Fb Fellow Highlight: Breaking boundaries for girls and ladies in rural India

Every year, PhD students from around the world apply for the Facebook Fellowship, a program to promote and support PhD students doing innovative and relevant research in the fields of computer science and engineering.

As a continuation of our Fellowship Spotlight series, we are introducing 2020 Facebook Fellow in Social and Economic Policy Gauthami Penakalapati.

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Applications for the Facebook Fellowship program 2022 now possible Gauthami is a doctoral student in the Energy and Resources Group at UC Berkeley, advised by Dr. Isha Ray. Her research examines how social connections and gender norms affect the wellbeing of teenage girls in India. She is particularly interested in using insights from gender and feminist theory to develop meaningful programs and metrics to improve the empowerment of women and girls in global development programs. She has extensive international research experience in collaboration with UNICEF and Innovations for Poverty Action and has worked in Ghana, India, Kenya, Rwanda and Zambia. She received her bachelor’s degree in biology from the Georgia Institute of Technology and her master’s of public health from the Rollins School of Public Health at Emory University.

Before Gauthami pursued her PhD, her career helped her think beyond traditional public health issues. “I was motivated to understand the ‘why’ of the circumstances,” she says. “For example, as researchers why are we only just beginning to realize the importance of integrating data from women and girls into global development programs?” Women and girls contributed. “My subjects are interdisciplinary. My research covers the interface of global health, climate adaptation and human-computer interaction. I am constantly pulling away from decolonial and feminist theories and science and technology studies because my work is both scientific and social, ”says Gauthami.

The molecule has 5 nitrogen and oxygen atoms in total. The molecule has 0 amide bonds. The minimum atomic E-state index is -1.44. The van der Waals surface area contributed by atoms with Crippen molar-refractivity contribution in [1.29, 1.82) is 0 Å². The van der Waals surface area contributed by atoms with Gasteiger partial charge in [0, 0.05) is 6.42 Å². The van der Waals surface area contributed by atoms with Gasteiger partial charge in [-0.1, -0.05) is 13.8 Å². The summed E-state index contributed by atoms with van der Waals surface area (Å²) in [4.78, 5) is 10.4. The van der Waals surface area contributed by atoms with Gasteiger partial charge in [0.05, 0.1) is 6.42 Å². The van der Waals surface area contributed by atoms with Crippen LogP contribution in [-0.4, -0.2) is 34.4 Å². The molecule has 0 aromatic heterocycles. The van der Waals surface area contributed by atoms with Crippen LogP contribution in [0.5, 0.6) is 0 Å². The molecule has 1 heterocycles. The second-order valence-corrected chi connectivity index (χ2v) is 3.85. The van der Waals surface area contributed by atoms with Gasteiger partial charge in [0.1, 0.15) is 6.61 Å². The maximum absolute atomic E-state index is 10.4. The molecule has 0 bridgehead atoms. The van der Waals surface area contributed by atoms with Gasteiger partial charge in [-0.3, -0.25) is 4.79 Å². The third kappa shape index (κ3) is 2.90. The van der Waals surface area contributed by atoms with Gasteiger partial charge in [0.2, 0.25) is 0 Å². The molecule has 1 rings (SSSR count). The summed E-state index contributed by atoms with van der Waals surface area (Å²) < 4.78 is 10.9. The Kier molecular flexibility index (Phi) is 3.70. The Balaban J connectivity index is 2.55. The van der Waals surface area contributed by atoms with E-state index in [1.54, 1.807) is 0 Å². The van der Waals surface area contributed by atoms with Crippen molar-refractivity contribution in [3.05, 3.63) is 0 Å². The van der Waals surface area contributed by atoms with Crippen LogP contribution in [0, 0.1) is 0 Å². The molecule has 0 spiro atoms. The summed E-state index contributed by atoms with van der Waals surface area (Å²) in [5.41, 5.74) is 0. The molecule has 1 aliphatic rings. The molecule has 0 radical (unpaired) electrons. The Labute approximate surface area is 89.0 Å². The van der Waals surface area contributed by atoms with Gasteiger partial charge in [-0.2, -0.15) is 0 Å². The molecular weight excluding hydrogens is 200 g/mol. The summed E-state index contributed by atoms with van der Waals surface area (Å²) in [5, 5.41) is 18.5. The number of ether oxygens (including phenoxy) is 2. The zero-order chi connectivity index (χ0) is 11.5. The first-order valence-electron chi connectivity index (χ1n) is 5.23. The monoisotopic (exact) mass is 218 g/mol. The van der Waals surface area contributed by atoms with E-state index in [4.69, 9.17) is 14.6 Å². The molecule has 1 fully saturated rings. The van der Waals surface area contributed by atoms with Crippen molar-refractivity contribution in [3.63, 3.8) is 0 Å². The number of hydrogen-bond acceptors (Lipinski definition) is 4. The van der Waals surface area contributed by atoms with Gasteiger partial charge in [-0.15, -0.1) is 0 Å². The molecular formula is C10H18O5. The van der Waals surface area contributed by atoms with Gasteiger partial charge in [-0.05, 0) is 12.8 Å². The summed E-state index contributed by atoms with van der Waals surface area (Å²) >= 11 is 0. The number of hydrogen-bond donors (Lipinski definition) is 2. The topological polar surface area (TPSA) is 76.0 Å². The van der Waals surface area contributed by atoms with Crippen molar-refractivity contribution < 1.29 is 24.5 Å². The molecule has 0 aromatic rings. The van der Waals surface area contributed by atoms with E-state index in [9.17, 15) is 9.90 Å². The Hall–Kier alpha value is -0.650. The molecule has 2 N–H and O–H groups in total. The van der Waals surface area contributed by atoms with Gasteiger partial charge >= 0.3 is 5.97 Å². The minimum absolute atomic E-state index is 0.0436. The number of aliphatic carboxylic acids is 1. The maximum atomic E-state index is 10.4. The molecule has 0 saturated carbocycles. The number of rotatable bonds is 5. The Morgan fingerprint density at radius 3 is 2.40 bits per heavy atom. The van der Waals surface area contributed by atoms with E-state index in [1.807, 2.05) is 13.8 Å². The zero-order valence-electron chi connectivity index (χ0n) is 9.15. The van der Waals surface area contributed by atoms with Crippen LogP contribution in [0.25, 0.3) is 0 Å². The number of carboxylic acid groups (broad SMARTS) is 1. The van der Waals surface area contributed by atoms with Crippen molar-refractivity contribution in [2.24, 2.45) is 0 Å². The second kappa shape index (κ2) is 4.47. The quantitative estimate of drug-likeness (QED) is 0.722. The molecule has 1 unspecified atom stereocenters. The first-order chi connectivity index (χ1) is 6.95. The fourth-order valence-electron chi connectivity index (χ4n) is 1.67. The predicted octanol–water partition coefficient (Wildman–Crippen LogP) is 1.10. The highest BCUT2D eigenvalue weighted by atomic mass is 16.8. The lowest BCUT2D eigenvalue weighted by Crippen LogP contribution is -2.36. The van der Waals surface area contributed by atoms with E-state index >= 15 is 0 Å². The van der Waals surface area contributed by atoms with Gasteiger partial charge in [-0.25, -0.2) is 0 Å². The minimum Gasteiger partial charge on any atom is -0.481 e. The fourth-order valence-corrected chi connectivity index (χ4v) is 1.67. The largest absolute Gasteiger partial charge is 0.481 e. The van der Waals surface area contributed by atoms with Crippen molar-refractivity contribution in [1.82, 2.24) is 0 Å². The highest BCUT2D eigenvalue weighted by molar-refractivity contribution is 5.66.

Gauthami takes a holistic, activist-oriented approach to her research and engages directly with adolescent girls in their communities in northern India. “We speak of gender equality, but how does the concept include empowerment and agency when we know that this varies from individual to individual, from community to community?” says Gauthami. Since a hands-on approach to gender equality is closely tied to local norms, Gauthami focuses on researching local approaches to gender equality so that she can suggest meaningful solutions. While it requires long-term commitment in a specific area, Gauthami feels that her approach has a positive impact on the communities she works with.

“Binary gender norms are strong in India,” she says. “And often the same gender norms dictate access to resources and technology. When you consider access to mobile devices with internet capability, there is a digital divide between men and women – 71 percent of men in India own a cell phone while only 38 percent of women do. ”According to Gauthami, these statistics support a larger one Problem: In many rural communities in India, women and girls who own or use cell phones are viewed with suspicion and suspicion. In her current research, Gauthami explores this phenomenon more deeply by examining how reliable access and use of smartphones supports girls’ individual agency and aspiration.

Unable to travel to India during the pandemic, Gauthami has spent her time collecting data for a systematic review of youth empowerment programs, focusing on publishing articles and revising lectures. However, she looks forward to returning to her field locations in Northern India as she prefers to be in direct contact with the communities she works with with the ultimate goal of developing and implementing programs and technologies that adolescent girls enjoy strengthen. She is also working on a creative project that will elevate the stories of the people of India through photography and prose.

To learn more about Gauthami Penakalapati and her research, visit her Fellowship page and website.

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